Dear NFL, I am L.A.'s lost generation
There is a whole generation of Angelenos with no memory of an L.A. NFL team
I have never been to an NFL game in Los Angeles.
I am 20 years old and I can't remember the Los Angeles Rams or Los Angeles Raiders. I'm a rabid football fan, but I have never come close to a Super Bowl or even bought an NFL jersey.
I am the lost generation.
I know -- it sounds more than a bit melodramatic, sort of like a sad sports soap opera that nobody wants to watch. But hear me out. It's important.
The Rams and Raiders left the L.A. area almost together in 1994 and 1995, crushing loyal fans and angering a large subsection of people.
But that -- the collective, long-standing unrest among then-established fans who immediately became NFL orphans -- has already been covered with immeasurable detail.
My lost generation?George Rose/Getty ImagesGeorgia Frontiere packed her bags and the Los Angeles Rams became the St. Louis Rams and five years later won a Super Bowl.
We've been mostly ignored -- by the NFL, the media and by the general football-fan population. Everybody forgot about us.
Remember when the Rams and Raiders left?
But it's still worth looking back on for some perspective.
In November 1994, the two teams, both fighting to get to .500, met in Anaheim, Calif., for the final time. The Raiders won, 20-17, but the outcome wasn't all that important.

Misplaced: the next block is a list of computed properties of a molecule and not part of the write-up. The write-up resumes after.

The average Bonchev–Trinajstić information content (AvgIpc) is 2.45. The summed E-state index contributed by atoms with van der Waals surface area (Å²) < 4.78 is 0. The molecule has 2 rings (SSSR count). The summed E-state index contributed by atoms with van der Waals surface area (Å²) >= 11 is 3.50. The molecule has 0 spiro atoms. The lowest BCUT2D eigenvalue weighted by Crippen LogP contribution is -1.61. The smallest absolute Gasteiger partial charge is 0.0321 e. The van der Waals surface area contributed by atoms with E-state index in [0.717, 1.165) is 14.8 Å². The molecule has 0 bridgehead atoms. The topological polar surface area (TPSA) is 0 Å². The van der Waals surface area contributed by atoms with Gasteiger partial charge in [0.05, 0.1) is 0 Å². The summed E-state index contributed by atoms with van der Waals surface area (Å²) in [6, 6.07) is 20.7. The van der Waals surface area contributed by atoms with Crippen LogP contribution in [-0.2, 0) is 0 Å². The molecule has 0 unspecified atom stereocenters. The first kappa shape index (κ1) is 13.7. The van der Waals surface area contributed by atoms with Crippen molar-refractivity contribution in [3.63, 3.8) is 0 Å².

Neither team made the playoffs that season. The Rams and owner Georgia Frontiere soon announced they were headed for St. Louis. The following June, Raiders owner Al Davis agreed to move his team back to Oakland.
A Sports Illustrated piece the week following that final November game captured the scene and sense: "Sunday's game between the two Los Angeles NFL teams, the Raiders and the Rams, was not unlike a funeral ... Strange, isn't it, that Sunday's unremarkable game could presage the disappearance of pro football from the second-largest metropolitan area in the country."
Strange. That's one word.
Since, the NFL has not come back to Los Angeles. The sticking point, as you can imagine, has been the lack of anything remotely close to a modern stadium or a new stadium idea without serious hurdles.
Tim Leiweke's L.A. Live plan on behalf of AEG has gained some steam in recent weeks, prompting some to wonder where the prospective team to move to L.A. would get its fan base.
Would L.A. football fans -- especially those who would make up the crucial 18-24 demographic by the time 2015 rolls around -- abandon the various teams they have adopted over the past several years in favor of the Los Angeles Something-Or-Others?
Maybe answering that question becomes a little easier when you first understand our generation's common characteristics and understand our numbers.[+] EnlargeMPS/US PresswireAl Davis spent 13 season in Los Angeles and his Raiders won the city's only Super Bowl in 1984.
We're accustomed to having two teams to choose from in each major sport in Los Angeles. Two teams to switch our allegiances between, if we wish. And, in large part, we like winners.